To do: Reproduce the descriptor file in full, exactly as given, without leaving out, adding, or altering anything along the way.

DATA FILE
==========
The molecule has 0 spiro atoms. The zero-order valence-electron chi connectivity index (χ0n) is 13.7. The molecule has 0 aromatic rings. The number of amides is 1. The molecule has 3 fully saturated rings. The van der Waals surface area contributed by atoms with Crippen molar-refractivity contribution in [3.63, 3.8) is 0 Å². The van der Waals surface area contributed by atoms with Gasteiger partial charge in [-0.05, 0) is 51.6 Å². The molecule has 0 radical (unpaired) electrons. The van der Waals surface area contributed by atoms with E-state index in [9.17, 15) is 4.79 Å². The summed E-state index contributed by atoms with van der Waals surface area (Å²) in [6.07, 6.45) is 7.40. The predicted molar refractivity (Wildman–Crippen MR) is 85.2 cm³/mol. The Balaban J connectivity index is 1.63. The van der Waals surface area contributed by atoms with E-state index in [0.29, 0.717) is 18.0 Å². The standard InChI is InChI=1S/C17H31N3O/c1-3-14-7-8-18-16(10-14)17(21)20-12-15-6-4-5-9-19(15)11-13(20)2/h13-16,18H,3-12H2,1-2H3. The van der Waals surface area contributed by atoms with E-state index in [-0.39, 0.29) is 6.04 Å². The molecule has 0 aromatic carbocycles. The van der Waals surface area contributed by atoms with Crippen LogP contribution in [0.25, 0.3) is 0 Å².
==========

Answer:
The molecule has 0 spiro atoms. The zero-order valence-electron chi connectivity index (χ0n) is 13.7. The molecule has 0 aromatic rings. The number of amides is 1. The molecule has 3 fully saturated rings. The van der Waals surface area contributed by atoms with Crippen molar-refractivity contribution in [3.63, 3.8) is 0 Å². The van der Waals surface area contributed by atoms with Gasteiger partial charge in [-0.05, 0) is 51.6 Å². The molecule has 0 radical (unpaired) electrons. The van der Waals surface area contributed by atoms with E-state index in [9.17, 15) is 4.79 Å². The summed E-state index contributed by atoms with van der Waals surface area (Å²) in [6.07, 6.45) is 7.40. The predicted molar refractivity (Wildman–Crippen MR) is 85.2 cm³/mol. The Balaban J connectivity index is 1.63. The van der Waals surface area contributed by atoms with E-state index in [0.29, 0.717) is 18.0 Å². The standard InChI is InChI=1S/C17H31N3O/c1-3-14-7-8-18-16(10-14)17(21)20-12-15-6-4-5-9-19(15)11-13(20)2/h13-16,18H,3-12H2,1-2H3. The van der Waals surface area contributed by atoms with E-state index in [-0.39, 0.29) is 6.04 Å². The molecule has 0 aromatic carbocycles. The van der Waals surface area contributed by atoms with Crippen LogP contribution in [0.25, 0.3) is 0 Å².